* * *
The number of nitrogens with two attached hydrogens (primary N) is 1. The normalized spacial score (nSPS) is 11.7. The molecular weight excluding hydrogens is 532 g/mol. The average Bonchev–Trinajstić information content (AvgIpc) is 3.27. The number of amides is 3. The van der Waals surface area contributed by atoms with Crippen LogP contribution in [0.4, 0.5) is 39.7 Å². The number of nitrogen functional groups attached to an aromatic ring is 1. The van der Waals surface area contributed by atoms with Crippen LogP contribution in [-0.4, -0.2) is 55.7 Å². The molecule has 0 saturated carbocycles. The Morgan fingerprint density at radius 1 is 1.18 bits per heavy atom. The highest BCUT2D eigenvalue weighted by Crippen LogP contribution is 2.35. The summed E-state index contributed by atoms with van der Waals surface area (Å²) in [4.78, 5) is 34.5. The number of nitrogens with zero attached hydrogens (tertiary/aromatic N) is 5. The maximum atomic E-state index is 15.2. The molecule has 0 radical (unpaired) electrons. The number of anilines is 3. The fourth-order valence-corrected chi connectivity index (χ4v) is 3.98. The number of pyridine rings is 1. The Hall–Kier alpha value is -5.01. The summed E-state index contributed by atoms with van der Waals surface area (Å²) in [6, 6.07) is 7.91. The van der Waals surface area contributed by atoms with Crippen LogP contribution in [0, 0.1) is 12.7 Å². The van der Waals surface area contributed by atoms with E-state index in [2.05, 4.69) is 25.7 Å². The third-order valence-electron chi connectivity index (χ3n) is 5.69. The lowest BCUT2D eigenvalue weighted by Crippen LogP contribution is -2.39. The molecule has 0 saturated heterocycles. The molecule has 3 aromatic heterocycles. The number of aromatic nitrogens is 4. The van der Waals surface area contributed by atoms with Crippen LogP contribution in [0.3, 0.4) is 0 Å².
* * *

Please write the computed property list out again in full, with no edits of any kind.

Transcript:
The number of nitrogens with two attached hydrogens (primary N) is 1. The normalized spacial score (nSPS) is 11.7. The molecular weight excluding hydrogens is 532 g/mol. The average Bonchev–Trinajstić information content (AvgIpc) is 3.27. The number of amides is 3. The van der Waals surface area contributed by atoms with Crippen LogP contribution in [0.4, 0.5) is 39.7 Å². The number of nitrogen functional groups attached to an aromatic ring is 1. The van der Waals surface area contributed by atoms with Crippen LogP contribution in [-0.4, -0.2) is 55.7 Å². The molecule has 0 saturated carbocycles. The Morgan fingerprint density at radius 1 is 1.18 bits per heavy atom. The highest BCUT2D eigenvalue weighted by Crippen LogP contribution is 2.35. The summed E-state index contributed by atoms with van der Waals surface area (Å²) in [4.78, 5) is 34.5. The number of nitrogens with zero attached hydrogens (tertiary/aromatic N) is 5. The maximum atomic E-state index is 15.2. The molecule has 0 radical (unpaired) electrons. The number of anilines is 3. The fourth-order valence-corrected chi connectivity index (χ4v) is 3.98. The number of pyridine rings is 1. The Hall–Kier alpha value is -5.01. The summed E-state index contributed by atoms with van der Waals surface area (Å²) in [6, 6.07) is 7.91. The van der Waals surface area contributed by atoms with Crippen LogP contribution in [0, 0.1) is 12.7 Å². The van der Waals surface area contributed by atoms with E-state index in [2.05, 4.69) is 25.7 Å². The third-order valence-electron chi connectivity index (χ3n) is 5.69. The lowest BCUT2D eigenvalue weighted by Crippen LogP contribution is -2.39. The molecule has 0 saturated heterocycles. The molecule has 3 aromatic heterocycles. The number of aromatic nitrogens is 4. The van der Waals surface area contributed by atoms with Crippen LogP contribution in [0.3, 0.4) is 0 Å².